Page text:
REVIEW: "Firewalls: A Complete Guide", Marcus GoncalvesRob Slade <firstname.lastname@example.org> Wed, 5 Jul 2000 08:00:32 -0800BKFWCMGD.RVW 20000517 "Firewalls: A Complete Guide", Marcus Goncalves, 2000, 0-07-135639-8, U$54.95 %A Marcus Goncalves email@example.com firstname.lastname@example.org %C 300 Water Street, Whitby, Ontario L1N 9B6 %D 2000 %G 0-07-135639-8 %I McGraw-Hill Ryerson/Osborne %O U$54.95 800-565-5758 fax: 905-430-5020 %P 678 p. + CD-ROM %T "Firewalls: A Complete Guide" Despite the change of name, this is not just essentially the second edition of "Firewalls Complete" (cf. BKFWCMPL.RVW), it is identical, right down to the price. While there is a large amount of information in this book, and a particularly valuable compilation of vendor data, I am not sure that I can agree with the claim to be complete, even though the preface says it has been expanded. (The only specific expansion mentioned involves protocols.) It is difficult to point out particular gaps in the work, since the whole volume could still use a thorough reorganization. Part one has been renamed to reflect the emphasis on TCP/IP. Chapter one deals with the TCP/IP suite of protocols. It does address protocol related weaknesses, but the protocols and attacks are not related, appearing in disorganized and even random material. Some attacks are described incorrectly, and sections even seem to contradict each other, such as the text emphasizing login controls and then discussing IP spoofing, which takes over legitimate logins. This appears to set the stage for a technical treatment of the subject. Networking details continue in chapter two with an overview of the various connection methods over the net. I am always delighted to get more information about new Kermit products, but I would sympathize with any reader who was confused about what this material may have to do with firewalls. Encryption gets a brief review in chapter three. The content gets the basics across, but is of uneven depth between topics. Chapter four does start to provide security, and specifically firewall, related information in regard to the Web, but also includes a ten page CGI script that might be less useful. The data is good, but seems to be somewhat random and unstructured. Advanced Web security areas (including a more detailed examination of ActiveX vulnerabilities) is found in chapter five. Chapter six looks at much the same material. Firewall technologies, implementations, and limitations are discussed in part two. Chapter seven attempts to define firewalls and describe firewall technologies. The discussion of firewall types has been expanded, but is still confused. The chapter also suffers from duplicate sentences and even paragraphs, and obviously could have used another copy edit. Vulnerabilities of individual Internet applications are the subject of chapter eight, but many concerns mentioned are more potential than actual (and thus difficult to defend against) while a good deal of the content (including yet another complete, ten page Perl script, this one a version from three years before the first) is repeated from earlier chapters. "Setting Up a Firewall Security Policy," in chapter nine, is much broader, touching on many security topics that may have little or nothing to do with firewalls. An example is the information on viruses, which is generally trite. The overview of antiviral software betrays no knowledge of activity monitoring or change detection classes of programs. The recommended protection procedure suggests copying downloaded programs to a floppy disk rather than the hard disk, which is both useless (malicious software invoked from floppy will generally happily destroy data on your hard drive) as well as being impractical in these days of enormous packages. The more effective approach would involve a type of firewall: an isolated machine that could download software and test it before the programs were used on production machines. Chapter ten is supposed to address issues of design and implementation, but deals primarily with considerations for evaluation of specific products, as well as some suggestions for what to do once you've been hit. The question of design is made more problematic by the fact that the second major type of firewall Goncalves proposes, an application gateway, while first mentioned in chapter seven, is not defined until chapter eleven as a more generic form of a proxy server, which is itself first mentioned in chapter five but not described until this point. Chapter twelve covers basic auditing of the firewall, while chapter thirteen mentions a few firewall products. Part three is chapter fourteen, which lists firewall vendors and products. Descriptions of the products are extensive, and sometimes technically detailed, but it is difficult to call them evaluations, since there is little analysis of strengths and weaknesses. It is also hard to make comparisons, since there is little similarity of format in the entries. Appendix A is a collection of vendor contact information. Goncalves' writing on any given section is quite readable. Explanations are clear and illustrations can even be amusing. At times it seemed that the material was moving into common traps and misconceptions, but ultimately the analysis is generally balanced and realistic. However, in some cases there is an apparent contradiction between one paragraph and the next. The incongruity disappears on more rigorous scrutiny, but the text can be startling. In addition, the structure of the book, both overall and within individual chapters, leaves something to be desired. It can be difficult to follow developing concepts, and also to use the book as a reference by going back to specific topics to pick up particular points. As an adjunct to Cheswick and Bellovin's "Firewalls and Internet Security" (cf. BKFRINSC.RVW) or Chapman and Zwicky's more practical "Building Internet Firewalls" (cf. BKBUINFI.RVW), this work does have useful information. As a reference or introduction it falls short. copyright Robert M. Slade, 1998, 2000 BKFWCMGD.RVW 20000517 email@example.com firstname.lastname@example.org email@example.com firstname.lastname@example.org http://victoria.tc.ca/techrev or http://sun.soci.niu.edu/~rslade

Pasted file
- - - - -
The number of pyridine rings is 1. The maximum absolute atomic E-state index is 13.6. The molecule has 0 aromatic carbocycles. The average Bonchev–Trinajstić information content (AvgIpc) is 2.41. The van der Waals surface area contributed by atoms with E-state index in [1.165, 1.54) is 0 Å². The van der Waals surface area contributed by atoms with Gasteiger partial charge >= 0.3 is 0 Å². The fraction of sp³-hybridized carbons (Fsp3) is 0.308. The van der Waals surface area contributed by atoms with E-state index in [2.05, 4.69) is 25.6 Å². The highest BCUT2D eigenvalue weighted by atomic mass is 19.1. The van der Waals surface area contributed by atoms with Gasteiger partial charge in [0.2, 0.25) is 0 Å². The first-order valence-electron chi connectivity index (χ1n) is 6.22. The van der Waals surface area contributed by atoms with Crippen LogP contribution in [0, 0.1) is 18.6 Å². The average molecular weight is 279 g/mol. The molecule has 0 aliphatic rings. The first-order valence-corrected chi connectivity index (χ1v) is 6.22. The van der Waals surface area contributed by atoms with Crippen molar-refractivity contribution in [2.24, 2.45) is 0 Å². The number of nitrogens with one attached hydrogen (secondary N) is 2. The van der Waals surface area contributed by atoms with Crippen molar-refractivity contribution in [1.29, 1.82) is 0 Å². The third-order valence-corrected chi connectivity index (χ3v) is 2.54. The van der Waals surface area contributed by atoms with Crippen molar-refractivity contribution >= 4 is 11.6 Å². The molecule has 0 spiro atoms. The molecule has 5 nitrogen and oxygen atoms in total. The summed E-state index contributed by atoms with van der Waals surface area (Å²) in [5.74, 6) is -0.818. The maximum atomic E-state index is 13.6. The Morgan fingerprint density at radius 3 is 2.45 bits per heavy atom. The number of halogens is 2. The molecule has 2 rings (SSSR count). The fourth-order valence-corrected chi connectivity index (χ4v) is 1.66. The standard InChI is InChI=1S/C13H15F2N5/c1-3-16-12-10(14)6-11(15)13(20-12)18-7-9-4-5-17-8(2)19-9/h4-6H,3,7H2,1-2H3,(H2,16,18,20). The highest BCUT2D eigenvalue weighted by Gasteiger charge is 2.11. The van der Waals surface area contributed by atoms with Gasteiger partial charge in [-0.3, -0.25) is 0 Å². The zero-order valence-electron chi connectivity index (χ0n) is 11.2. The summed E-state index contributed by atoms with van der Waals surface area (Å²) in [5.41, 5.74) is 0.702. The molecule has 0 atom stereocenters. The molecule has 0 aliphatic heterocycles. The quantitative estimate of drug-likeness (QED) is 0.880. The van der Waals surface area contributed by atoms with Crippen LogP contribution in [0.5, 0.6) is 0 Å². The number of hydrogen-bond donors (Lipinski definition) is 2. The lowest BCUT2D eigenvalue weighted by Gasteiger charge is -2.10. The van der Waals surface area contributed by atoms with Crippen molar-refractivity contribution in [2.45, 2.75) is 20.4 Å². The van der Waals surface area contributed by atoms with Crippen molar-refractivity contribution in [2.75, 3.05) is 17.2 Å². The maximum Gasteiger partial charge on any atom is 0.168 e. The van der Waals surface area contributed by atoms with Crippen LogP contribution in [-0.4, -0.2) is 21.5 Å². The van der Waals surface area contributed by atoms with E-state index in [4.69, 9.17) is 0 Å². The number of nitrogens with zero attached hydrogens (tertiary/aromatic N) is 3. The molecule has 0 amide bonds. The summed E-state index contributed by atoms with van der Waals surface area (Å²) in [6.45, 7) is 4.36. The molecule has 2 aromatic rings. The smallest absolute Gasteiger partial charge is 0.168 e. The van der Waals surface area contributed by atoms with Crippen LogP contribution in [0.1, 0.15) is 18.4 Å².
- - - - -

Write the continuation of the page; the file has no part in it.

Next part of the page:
CERIAS symposiumGene Spafford <email@example.com> Sat, 24 Jun 2000 20:42:15 -0500CERIAS (Center for Education and Research in Information Assurance and Security) will be co-sponsoring a symposium on requirements engineering for information security and privacy. From the announcement: Security requirements for new electronic commerce and Internet applications exceed the traditional requirements for network security and traditional software systems. Security requirements are more complex and increasingly critical. Informally stated and de facto requirements are often of critical importance in the design and operation of these systems, but they are frequently not taken into account. The symposium is intended to provide researchers and practitioners from various disciplines with a highly interactive forum to discuss security and privacy-related requirements. Specifically, we encourage those in the fields of requirements engineering, software engineering, information systems, information and network security as well as trusted systems to present their approaches to analyzing, specifying and testing requirements to increase the level of security provided to users interacting with pervasive commerce, research and government systems. We intend this to be a significant event in developing new approaches to better security design and operation. We would like to ask your help to ensure that this happens. Please let colleagues and other likely-interested parties know about this symposium. You can print off copies of the CFP <http://www.cerias.purdue.edu/homes/spaf/cfpSREIS.pdf> and circulate them. You can also point people to the symposium WWW page: <http://www.cerias.purdue.edu/SREIS.html>. You can also think about submitting something to be considered!